Rare chance to buy a Rolex Paul Newman Daytona at Christie’s auction

With only two previous owners, the Rolex 6264 Daytona Paul Newman model is a timepiece that almost nobody knew still existed, until recently. The 18K gold wristwatch will be part of the Christie’s Important Watches auction on May 15.

What makes the Paul Newman Daytona models unique is that when they were first created in the 1960s and 1970s, the dials were considered distinctly un-Rolex: they feature art deco-style fonts, the hash marks have small squares at the end, and there is a “step” between the outer minute track and the centre of the dial. However, the exotic dials didn’t have many takers, with buyers opting for traditional Daytonas. Consequently, Rolex didn’t produce too many versions, making them all the more precious when they first gained favour with Italian collectors from the late 1980s. In fact, experts now estimate that there are more fake Paul Newman dials in the world than there are fake dials for all watches combined.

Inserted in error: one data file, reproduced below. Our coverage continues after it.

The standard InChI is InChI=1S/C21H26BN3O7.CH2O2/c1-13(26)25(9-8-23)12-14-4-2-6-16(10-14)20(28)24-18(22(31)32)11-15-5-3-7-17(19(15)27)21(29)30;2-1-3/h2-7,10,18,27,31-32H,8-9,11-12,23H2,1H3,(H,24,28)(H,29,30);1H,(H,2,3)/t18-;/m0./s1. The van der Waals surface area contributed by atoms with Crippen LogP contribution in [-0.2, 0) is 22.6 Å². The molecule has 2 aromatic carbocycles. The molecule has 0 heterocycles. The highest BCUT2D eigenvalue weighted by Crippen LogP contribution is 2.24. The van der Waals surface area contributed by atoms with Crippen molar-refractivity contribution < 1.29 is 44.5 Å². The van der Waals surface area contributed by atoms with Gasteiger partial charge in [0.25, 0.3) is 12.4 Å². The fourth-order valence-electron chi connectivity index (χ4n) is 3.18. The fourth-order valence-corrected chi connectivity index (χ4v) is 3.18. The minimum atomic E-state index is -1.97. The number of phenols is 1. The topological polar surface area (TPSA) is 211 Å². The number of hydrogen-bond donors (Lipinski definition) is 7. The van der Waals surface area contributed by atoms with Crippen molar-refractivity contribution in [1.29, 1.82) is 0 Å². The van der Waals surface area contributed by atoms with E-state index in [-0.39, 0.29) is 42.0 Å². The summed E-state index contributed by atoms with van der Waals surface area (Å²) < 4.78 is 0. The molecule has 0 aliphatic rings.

What’s also unique about this (obviously authentic) 6264 model, from circa 1970, is that both the outer minute ring and all three subsidiary dials have evenly “tropicalized”, which means the shading has transformed from black to a uniform, rich chocolate brown. The lemon dial is a rare variant of its own, because only four examples of the 18K gold reference 6264 are known to have a lemon dial with white numerals inside the subsidiary dials. And of these four, only one other example is known to be tropicalized. The watch is estimated to go under the hammer for between US$500,000 and $800,000 (up to Dh2.9 million).

This particular Important Watches auction by Christie’s will be exclusively dedicated to the Swiss luxury watchmaker, retracing its history from the 1930s to the present day. With 116 watches of 55 references, this is the largest-ever gathering of Rolex timepieces that any auction house has offered in a single day.

Some of the other models that will go under the hammer include: the earliest known “Green Khanjar” Daytona, which was presented by the Sultan of Oman to the present owner in 1974; a 14K gold chronograph with a black “John Player Special Paul Newman” dial from circa 1967; a Milgauss model from the 1950s, with sweep centre seconds and a honeycomb Oyster dial; and a Submariner model from circa 1997, created for the Comex Operation Everest experiment.

The auction takes place at the Four Seasons Hotel in Geneva on May 15. For more information, visit www.christies.com.